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A Scientific Advancement

A Scientific AdvancementTufts graduate Richard Meserve is appointed president of one of America's premier scientific research institutions. Washington, D.C.

Medford/Somerville, Mass. [02.10.03] From the Earth's tectonic plates to distant solar systems, the Carnegie Institution's scientists have been at the forefront of modern science for more than a century. In March, Tufts graduate and Nuclear Regulatory Commission chair Richard Meserve will take the helm of the prestigious organization, bringing his broad skills as a physicist and lawyer to the 100-year-old research institution.

"I am extraordinarily pleased to have the opportunity to lead this important institution," Meserve said. "Although the Carnegie Institution is small in terms of the number of Carnegie scientists, it has made immense contributions to science over the years... I am eager to further Carnegie's tradition of excellent research."

Meserve will officially assume the presidency at the end of March, resigning from his current position as chair of the United States Nuclear Regulatory Commission (NRC). One of three democrats on the commission, Meserve was appointed to the position by former President Bill Clinton in 1999.

"This was a difficult decision for me," the Tufts graduate told Nuclear News. "I believe that the NRC is the most capable and effective agency in government...with a staff that stands out in its dedication and competence."

With many accomplishments much during his three-year tenure with the organization, Meserve likely will be missed by the NRC. The American Association for the Advancement of Science, where Meserve serves as a board member, reported that the Tufts graduate's leadership was marked with effective responses to the escalated threat of terrorism after Sept. 11, as well as direction of the regulation of nuclear power through careful oversight and license renewals.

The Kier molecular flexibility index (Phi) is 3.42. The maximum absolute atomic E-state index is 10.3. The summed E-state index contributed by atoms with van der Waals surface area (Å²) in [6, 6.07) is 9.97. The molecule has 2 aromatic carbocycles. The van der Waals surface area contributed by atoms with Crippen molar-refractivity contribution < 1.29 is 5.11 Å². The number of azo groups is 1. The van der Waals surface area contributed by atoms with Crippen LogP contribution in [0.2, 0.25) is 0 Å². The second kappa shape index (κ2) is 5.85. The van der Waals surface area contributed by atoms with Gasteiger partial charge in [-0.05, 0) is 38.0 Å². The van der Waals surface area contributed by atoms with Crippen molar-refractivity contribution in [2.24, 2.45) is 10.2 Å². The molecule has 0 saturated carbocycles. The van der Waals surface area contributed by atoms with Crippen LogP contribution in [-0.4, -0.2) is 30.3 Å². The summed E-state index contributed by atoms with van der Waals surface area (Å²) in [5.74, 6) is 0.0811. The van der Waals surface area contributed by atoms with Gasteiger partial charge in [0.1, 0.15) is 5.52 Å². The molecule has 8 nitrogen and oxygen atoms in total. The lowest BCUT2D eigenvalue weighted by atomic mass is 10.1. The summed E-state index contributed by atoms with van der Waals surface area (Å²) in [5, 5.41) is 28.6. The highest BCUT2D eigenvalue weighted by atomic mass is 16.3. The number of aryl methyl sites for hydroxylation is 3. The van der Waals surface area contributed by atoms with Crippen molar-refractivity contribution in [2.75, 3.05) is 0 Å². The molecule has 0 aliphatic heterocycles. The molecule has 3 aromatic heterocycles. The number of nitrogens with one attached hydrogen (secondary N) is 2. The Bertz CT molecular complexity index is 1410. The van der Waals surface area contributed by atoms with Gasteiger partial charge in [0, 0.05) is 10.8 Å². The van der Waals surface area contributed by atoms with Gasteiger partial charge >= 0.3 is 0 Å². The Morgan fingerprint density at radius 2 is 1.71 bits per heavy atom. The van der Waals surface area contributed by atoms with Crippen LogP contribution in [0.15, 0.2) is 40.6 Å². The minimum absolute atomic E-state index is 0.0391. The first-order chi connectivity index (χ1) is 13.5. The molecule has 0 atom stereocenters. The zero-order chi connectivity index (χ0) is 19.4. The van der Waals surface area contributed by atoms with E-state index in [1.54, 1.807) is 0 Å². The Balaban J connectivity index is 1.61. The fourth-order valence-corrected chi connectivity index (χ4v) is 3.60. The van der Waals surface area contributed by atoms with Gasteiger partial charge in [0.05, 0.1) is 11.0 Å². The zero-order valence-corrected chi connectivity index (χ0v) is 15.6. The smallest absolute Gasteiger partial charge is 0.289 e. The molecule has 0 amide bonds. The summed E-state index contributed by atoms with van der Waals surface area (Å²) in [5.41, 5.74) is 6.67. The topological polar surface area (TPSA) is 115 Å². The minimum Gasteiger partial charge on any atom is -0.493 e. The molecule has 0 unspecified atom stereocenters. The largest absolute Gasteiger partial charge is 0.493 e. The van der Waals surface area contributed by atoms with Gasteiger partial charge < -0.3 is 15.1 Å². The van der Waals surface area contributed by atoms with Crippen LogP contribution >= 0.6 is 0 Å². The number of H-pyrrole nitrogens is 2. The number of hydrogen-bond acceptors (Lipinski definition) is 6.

"I have enjoyed my service as chairman of the NRC, but the Carnegie Institution presented a special opportunity that I could not ignore," Meserve said. "I believe that much has been accomplished during my tenure as chairman of the NRC and I know that I am leaving a strong and capable agency behind me."

Meserve's colleagues are also very appreciative of his work at the NRC.

"Dr. Meserve has served capably and effectively," Joe Colvin, president and chief executive officer of the Nuclear Energy Institutue, told Nuclear News. "The Carnegie Institute can look forward to the arrival of a proven leader under whose guidance the NRC has remained true to its protective mission with a focus on more efficient, safety-focused regulation."

Meserve's appointment to presidency is not his first association with the Carnegie Institution. The Tufts graduate has served as a member of the organization's board of directors for the past ten years -- a role that most certainly played a factor in his selection.

"His unique qualifications in physics and law and his decade on the Carnegie board are a winning combination that will only make us stronger," said Tom Urban, chairman of the Carnegie board, said in a statement released by the research institution.

The Carnegie Institution of Washington, a private, nonprofit organization engaged in basic research and advanced education in biology, astronomy, and the earth sciences, was founded by Andrew Carnegie in 1902. More than 100 years old, the organization is globally renowned for its pioneering research in genetics, high-pressure physics, plant biology, and other scientific disciplines.

 

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